Now, I realize that there’s quite a difference between a king of Israel and the pastor of a church. But even as David so highly respe cted Saul, the Lord’s anointed, we should be careful not to stretch forth a hand unjustly against any “man sent from God.”

I can still imagine someone saying, however, “My pastor just isn’t doing the job. The church is suffering. He should leave. How can we handle a situation like that? I do respect him and wouldn’t want to hurt him for anything.” Perhaps this article found in a church bulletin will interest you. It’s titled, “How To Get Rid Of A Pastor.”

Not long ago a wellmeaning group of laymen came from a neighboring church to see me. They wanted me to advise them on some convenient and painless method of getting rid of their pastor. I’m afraid, however, that I wasn’t much help to them. At the time I had not had the occasion to give the matter serious thought. But since then I have pondered the matter a great deal, and the next time anyone comes for advice on how to get rid of a pastor, here’s what I’ll tell him:

1. Look the pastor straight in the eye while he’s preaching and say “Amen” once in a while and he’ll preach himself to death.

2. Pat him on the back and brag on his good points and he’ll probably work himself to death.

3. Rededicate your life to Christ and ask the preacher for some job to do, preferably some lost person you could win to Christ, and he’ll die of heart failure.

4. Get the church to unite in prayer for the preacher and he’ll soon become so effective that a larger church will take him off your hands.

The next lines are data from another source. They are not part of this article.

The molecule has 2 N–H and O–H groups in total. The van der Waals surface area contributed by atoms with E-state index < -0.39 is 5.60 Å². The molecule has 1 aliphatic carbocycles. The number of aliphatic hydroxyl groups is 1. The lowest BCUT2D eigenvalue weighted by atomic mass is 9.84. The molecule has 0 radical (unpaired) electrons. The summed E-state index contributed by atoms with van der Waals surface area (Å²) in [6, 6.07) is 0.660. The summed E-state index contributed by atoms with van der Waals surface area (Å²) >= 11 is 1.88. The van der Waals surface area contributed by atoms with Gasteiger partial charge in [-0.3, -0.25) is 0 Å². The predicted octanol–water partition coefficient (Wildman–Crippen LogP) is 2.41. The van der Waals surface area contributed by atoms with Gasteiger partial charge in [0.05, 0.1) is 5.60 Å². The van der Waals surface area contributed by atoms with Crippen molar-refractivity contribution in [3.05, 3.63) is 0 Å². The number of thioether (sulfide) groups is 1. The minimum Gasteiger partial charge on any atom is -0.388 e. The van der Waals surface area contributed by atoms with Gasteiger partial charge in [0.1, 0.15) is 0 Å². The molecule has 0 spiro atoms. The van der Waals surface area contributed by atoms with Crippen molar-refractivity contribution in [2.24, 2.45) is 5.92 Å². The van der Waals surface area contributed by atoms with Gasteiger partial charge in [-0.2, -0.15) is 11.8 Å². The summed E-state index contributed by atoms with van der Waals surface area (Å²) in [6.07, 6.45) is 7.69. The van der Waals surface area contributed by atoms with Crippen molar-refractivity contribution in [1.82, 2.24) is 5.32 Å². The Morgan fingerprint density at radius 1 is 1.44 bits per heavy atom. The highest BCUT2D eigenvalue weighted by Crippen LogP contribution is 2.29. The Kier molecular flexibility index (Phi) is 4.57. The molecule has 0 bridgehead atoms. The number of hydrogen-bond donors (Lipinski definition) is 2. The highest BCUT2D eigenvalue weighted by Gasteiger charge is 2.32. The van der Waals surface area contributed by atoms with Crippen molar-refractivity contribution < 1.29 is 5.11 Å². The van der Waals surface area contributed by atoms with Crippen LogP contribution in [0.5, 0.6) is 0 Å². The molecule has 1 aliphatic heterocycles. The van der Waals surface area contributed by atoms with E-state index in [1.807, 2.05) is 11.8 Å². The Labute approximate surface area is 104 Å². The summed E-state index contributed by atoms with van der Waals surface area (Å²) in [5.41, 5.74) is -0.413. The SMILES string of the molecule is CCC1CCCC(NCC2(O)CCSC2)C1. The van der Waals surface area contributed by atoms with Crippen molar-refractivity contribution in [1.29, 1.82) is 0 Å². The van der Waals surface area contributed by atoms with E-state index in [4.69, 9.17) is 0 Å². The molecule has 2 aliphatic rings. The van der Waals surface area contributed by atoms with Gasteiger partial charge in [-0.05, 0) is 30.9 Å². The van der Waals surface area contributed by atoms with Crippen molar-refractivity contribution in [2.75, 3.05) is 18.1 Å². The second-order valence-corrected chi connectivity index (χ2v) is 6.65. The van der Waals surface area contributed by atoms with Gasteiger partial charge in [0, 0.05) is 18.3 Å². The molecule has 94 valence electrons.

If only congregations would pray for their pastors as men and show respect for them as men sent from God, many problems could be avoided. The church would have a better image in the community, and the children would have a more favorable attitude toward the work of the gospel.

How many times have I heard people say, “I just don’t understand why my children have so little interest in the church since they’ve grown up. They just don’t seem to care about going anymore.” Is it any wonder after all the criticism they’ve heard? Sunday after Sunday they’ve had “roast preacher” for dinner. His sermons were torn apart, his pulpit manners laughed at, and his appearance and dress ridiculed by the parents. And then they’re surprised when their children don’t have any regard for the church and the preacher! If you have children in the home, be careful about criticizing the pastor in their presence. It’s your duty as faithful parents to cultivate respect in the minds of your little ones for the office of those men who are sent from God to serve as under-shepherds of the flock. So don’t forget. Your pastor is a man, a man sent from God, and a man sent from God to bear witness of the Light.

Let me say this special word to you if you have never accepted Jesus Christ as your Savior. As long as you look at men, you’re bound to be disappointed. Even the best preacher in the world, although sent from God, is subject to human failures. There is One, however, in whom there is no disappointment. He is the Lord Jesus Christ, the Godman. He alone, of all men, lived a perfect life. He was absolutely sinless and did not need to die as other men, yet He assumed our guilt. He went to the cross, He shed His blood for our sins, and He was raised from the dead. And now forgiveness of sin and life everlasting can be yours if you’ll acknowledge your guilt and trust Him for salvation. The Bible says:

If you confess with your mouth the Lord Jesus and believe in your heart that God has raised Him from the dead, you will be saved. For with the heart one believes unto righteousness, and with the mouth confession is made unto salvation (Rom. 10:9-10).